Much has been made of Williams' rookie move, tossing the ball into the stands to a Vikings fan after his first NFL touchdown (he got it back). A few minutes later in the locker room, however, he pulled a vet move, making sure to credit the offensive line for his 146 yards, particularly praising the hole he saw on third-and-one. While it was the right thing to say, it was also true, and encouraging for a team that has been searching for a winning combination up front for the last three years. With John Wade back at center after a serious knee injury last year, Kenyatta Walker holding down right tackle and a trio of young players – right guard Sean Mahan, left guard Dan Buenning and left tackle Anthony Davis – filling out the line, they might have found one.
The results were good for at least one afternoon.
"I thought those guys battled and did some good things," said Gruden. "Minnesota has a very good front. They've added a very good nose tackle [Pat Williams] from Buffalo. We have a lot of respect for them. We handled the noise, at times, pretty good. I thought we had some careless errors, a couple of penalties, particularly in the second half. But the offensive line deserve a lot of credit."
Williams does, too. Had he not broken free on that last drive, he would have finished with workmanlike numbers, say 80 yards on 28 carries. Then we'd be telling you how much more impressive the performance was than the final numbers indicated. The Vikings' front played well most of the night, and there were several sweeps right and left that failed to turn into anything for Williams. Still, more often than not Williams was able to put his shoulder down and at least pick up a useful gain.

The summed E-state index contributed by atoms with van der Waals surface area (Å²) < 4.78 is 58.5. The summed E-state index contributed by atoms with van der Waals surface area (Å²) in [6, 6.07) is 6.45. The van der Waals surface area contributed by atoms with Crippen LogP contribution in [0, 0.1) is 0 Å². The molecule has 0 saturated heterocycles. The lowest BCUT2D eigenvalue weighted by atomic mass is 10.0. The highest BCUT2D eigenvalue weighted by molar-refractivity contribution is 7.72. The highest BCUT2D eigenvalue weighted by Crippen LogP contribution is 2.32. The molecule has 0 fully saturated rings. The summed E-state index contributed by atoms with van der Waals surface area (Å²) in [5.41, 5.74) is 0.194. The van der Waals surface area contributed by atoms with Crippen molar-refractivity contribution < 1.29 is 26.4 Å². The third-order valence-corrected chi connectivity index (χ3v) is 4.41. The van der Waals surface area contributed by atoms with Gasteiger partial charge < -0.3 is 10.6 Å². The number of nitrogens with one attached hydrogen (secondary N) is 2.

Early on, Gruden consistently sent Williams wide, perhaps conceding that the Vikings' tackle combination of Pat Williams and Kevin Williams was too stout to challenge repeatedly. However, all of that outside work helped set up the change of pace late when Gruden sent Williams right up the gut in the closing minutes. It worked three times in a row, and it hit big on the third carry, or the 27th in Cadillac's case. Other than two kneel-downs by quarterback Brian Griese, a goal-line run by Mike Alstott and an end-around by receiver Joey Galloway, Williams handled the ball on every Buccaneer running play.
"That's one of the reasons we keep giving the ball to the same guy, because we think he is special and it's just a matter of time before he finds a way to get through there," said Gruden. He made a lot of good, solid runs. We did have some zeros and plus-ones on the perimeter. But I think our perimeter eight-and-nine hole running game opened up our inside game, which was very good yesterday.
"As long as Carnell feels good, he's going. He's the front running back here, and no offense to anyone else, he's a guy that we are going to feature."
Sunday's win over the Vikings came two days shy of the eight-year anniversary of the Bucs' last victory in the Metrodome. In 1997, the Bucs beat the Vikings, 28-14, on the strength of Warrick Dunn's 106-yard rushing effort, which included a 52-yard touchdown run. Before Sunday's game, Gruden told Williams of that effort and said to his prized rookie, "You have to do the same thing for me."
Williams did just that. Now Gruden wants to see him sustain that type of success, as Dunn did as a rookie.
"He's going to have to prove that he can continue to do it week in and week out," said Gruden. "We are certainly going to do everything we can to help him. He's a guy that will see a lot of carries."